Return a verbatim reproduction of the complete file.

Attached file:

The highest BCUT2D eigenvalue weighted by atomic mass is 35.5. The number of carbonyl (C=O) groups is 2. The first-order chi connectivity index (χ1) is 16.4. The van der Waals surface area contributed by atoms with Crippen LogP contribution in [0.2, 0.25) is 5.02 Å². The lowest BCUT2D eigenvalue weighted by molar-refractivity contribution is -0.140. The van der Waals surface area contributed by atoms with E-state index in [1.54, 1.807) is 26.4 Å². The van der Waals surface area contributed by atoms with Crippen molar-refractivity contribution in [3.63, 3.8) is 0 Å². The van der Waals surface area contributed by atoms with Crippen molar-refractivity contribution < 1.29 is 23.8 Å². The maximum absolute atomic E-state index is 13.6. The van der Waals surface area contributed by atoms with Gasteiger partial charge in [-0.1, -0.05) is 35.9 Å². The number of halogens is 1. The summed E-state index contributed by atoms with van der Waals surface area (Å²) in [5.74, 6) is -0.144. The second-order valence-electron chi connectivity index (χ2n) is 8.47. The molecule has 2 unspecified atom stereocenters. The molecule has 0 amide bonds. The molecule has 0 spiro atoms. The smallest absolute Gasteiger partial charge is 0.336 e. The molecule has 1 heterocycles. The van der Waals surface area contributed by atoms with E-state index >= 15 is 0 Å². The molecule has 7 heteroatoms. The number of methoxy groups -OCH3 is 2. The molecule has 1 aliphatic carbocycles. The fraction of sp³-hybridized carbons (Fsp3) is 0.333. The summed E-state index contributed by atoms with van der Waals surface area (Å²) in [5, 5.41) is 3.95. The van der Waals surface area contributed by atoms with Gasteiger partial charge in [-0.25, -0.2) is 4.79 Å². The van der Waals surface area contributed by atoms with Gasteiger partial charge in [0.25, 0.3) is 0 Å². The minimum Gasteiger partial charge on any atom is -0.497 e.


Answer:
The highest BCUT2D eigenvalue weighted by atomic mass is 35.5. The number of carbonyl (C=O) groups is 2. The first-order chi connectivity index (χ1) is 16.4. The van der Waals surface area contributed by atoms with Crippen LogP contribution in [0.2, 0.25) is 5.02 Å². The lowest BCUT2D eigenvalue weighted by molar-refractivity contribution is -0.140. The van der Waals surface area contributed by atoms with E-state index in [1.54, 1.807) is 26.4 Å². The van der Waals surface area contributed by atoms with Crippen molar-refractivity contribution in [3.63, 3.8) is 0 Å². The van der Waals surface area contributed by atoms with Crippen molar-refractivity contribution < 1.29 is 23.8 Å². The maximum absolute atomic E-state index is 13.6. The van der Waals surface area contributed by atoms with Gasteiger partial charge in [-0.1, -0.05) is 35.9 Å². The number of halogens is 1. The summed E-state index contributed by atoms with van der Waals surface area (Å²) in [5.74, 6) is -0.144. The second-order valence-electron chi connectivity index (χ2n) is 8.47. The molecule has 2 unspecified atom stereocenters. The molecule has 0 amide bonds. The molecule has 0 spiro atoms. The smallest absolute Gasteiger partial charge is 0.336 e. The molecule has 1 heterocycles. The van der Waals surface area contributed by atoms with E-state index >= 15 is 0 Å². The molecule has 7 heteroatoms. The number of methoxy groups -OCH3 is 2. The molecule has 1 aliphatic carbocycles. The fraction of sp³-hybridized carbons (Fsp3) is 0.333. The summed E-state index contributed by atoms with van der Waals surface area (Å²) in [5, 5.41) is 3.95. The van der Waals surface area contributed by atoms with Gasteiger partial charge in [-0.25, -0.2) is 4.79 Å². The van der Waals surface area contributed by atoms with Gasteiger partial charge in [0.25, 0.3) is 0 Å². The minimum Gasteiger partial charge on any atom is -0.497 e.